- The Washington Times - Tuesday, January 16, 2001

Riding a slightly lame mule would be a faster way of getting around parts of downtown this week than driving, but the Inauguration is proving to be great for the transportation business.

Street closings, protesters, security restrictions and about 200,000 onlookers will make travel difficult. However, some of the people flooding through Washington are taking limousines, buses, cabs and charter jets.

The District's Bethany Limousine Service bought three new $60,000 stretch limousines to meet the demand for inauguration reservations. The recount of the Florida votes and late announcement of George W. Bush's victory, however, caused a scheduling crunch.

"Everybody was waiting to the the last minute for the results of the election," said Bethany Limousine co-owner Khalil Abu-Rish.

Because of strong demand for the company's 40 sedans and 20 stretch limousines all of which are booked Mr. Abu-Rish was compelled to impose minimum reservation periods. Each stretch limousine reservation during the Inauguration requires a four-day minimum rental at $75 per hour for eight hours. Normally, the company allows one-day, four-hour minimum rentals.

Mr. Abu-Rish also had to hire 10 temporary employees to answer telephones and assist drivers.

"It's very good for business," he said. Compared with previous Inaugurations, "I think it's going to be as good as others if not better," Mr. Abu-Rish said.

The company's drivers have been checking with local transportation agencies to plan routes around closed streets. The most frequent pickup spot for customers with reservations is the Watergate Hotel, he said.

Cab companies also have noticed an upsurge in business, particularly in the hotel section of Northwest. By yesterday, two days before the inauguration festivities begin, Diamond Cab Co. reported business was up 50 percent compared with an average weekday.

To prepare for the Inauguration, maintenance crews put in extra time to make certain all the company's nearly 300 cabs are operating. Drivers were given maps marked with all the street closings.

"It's going to be terrible Friday and Saturday," said Alberta Poole, a supervisor for Diamond Cab. "They probably won't be able to cover all the jobs they have." If demand is overwhelming, Diamond Cab plans to call on competitors to help carry riders.

For travelers from out of town, charter bus companies are another option. Washington's transportation planners are known in the charter bus industry for setting aside easily accessible parking spots for buses during special events.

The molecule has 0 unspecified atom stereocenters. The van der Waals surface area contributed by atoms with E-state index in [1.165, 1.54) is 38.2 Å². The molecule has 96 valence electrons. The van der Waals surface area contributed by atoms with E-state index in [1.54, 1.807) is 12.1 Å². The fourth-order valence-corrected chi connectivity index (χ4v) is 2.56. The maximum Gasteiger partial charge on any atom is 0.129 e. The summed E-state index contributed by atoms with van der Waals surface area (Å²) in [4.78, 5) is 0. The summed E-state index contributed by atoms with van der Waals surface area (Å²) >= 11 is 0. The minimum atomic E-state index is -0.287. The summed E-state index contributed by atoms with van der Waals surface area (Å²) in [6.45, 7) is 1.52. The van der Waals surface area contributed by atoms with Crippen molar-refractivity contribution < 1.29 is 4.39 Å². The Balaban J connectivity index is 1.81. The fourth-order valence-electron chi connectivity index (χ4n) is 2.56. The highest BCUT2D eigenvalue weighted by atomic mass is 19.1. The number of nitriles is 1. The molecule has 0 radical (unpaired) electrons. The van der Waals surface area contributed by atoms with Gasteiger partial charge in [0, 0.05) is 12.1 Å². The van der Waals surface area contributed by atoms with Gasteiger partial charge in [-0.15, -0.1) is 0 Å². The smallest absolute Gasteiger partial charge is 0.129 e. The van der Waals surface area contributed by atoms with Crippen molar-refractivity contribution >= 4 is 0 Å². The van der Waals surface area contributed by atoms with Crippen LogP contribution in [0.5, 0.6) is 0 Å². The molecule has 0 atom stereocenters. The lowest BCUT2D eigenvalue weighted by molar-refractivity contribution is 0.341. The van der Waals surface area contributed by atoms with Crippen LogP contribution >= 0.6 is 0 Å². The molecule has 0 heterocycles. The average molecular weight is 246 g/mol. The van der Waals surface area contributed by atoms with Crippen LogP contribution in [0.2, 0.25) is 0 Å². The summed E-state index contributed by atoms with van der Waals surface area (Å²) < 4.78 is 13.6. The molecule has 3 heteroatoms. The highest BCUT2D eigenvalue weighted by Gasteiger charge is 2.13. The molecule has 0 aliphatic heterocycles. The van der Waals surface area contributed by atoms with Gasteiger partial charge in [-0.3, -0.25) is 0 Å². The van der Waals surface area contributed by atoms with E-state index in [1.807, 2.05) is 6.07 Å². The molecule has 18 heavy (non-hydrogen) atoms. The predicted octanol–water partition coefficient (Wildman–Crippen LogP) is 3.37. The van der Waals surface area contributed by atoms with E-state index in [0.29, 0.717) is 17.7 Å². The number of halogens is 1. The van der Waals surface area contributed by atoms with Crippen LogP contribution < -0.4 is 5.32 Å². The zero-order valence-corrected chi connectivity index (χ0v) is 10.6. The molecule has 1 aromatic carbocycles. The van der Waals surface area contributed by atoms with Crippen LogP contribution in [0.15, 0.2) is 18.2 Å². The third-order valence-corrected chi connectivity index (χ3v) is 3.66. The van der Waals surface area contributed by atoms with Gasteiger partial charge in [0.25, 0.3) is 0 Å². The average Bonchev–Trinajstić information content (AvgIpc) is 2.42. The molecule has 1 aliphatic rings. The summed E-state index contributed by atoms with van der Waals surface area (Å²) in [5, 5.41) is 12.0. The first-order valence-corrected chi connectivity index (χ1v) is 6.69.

"Washington being such a tourist-oriented city, the police department goes out of [its] way to help motorcoaches," said Bob Schwarz, executive vice president of Springfield, Mass.-based Peter Pan Bus Lines Inc. "It's like in Massachusetts, we know how to deal with snow. In Washington, you know how to deal with motorcoaches."

To prepare for the inaugural weekend, Peter Pan is rerouting some of its 45-foot, 55-passenger buses from other cities to Washington. On Saturday, the company is scheduled to bring 12 charter buses into Washington.

"Four years ago we didn't turn away any business," Mr. Schwarz said. "This year, we're turning away business because we simply can't handle it."

Customers were still calling to request reservations as recently as yesterday. "A lot of people will be scrambling now," Mr. Schwarz said.

At Ronald Reagan Washington National Airport, the staff of Signature Flight Support Inc. anticipates a nearly 300 percent increase in business this week.

Signature Flight Support provides fuel, towing, de-icing and hospitality service for private and corporate aircraft. It has beefed up its staff of 60 with 15 additional workers borrowed from other airports in the company's national chain. They also brought in additional fuel trucks and aircraft tow vehicles.

"We're excited about it," said Eric Hietala, general manager of the company's Washington operation. "Our reservations show that we should have approximately a tripling" of business. "That would be approximately 200 aircraft arrivals each day on the 18th, 19th and 20th."

For one Austin, Texas, charter jet service, the Inauguration is a bittersweet experience. Capitol Wings has been the charter jet service used by George W. Bush for the past five years while he was governor of Texas.

"We hate to lose him as a customer, but we're proud he's the president," said Jerry Garrett, Capitol Wings' president.

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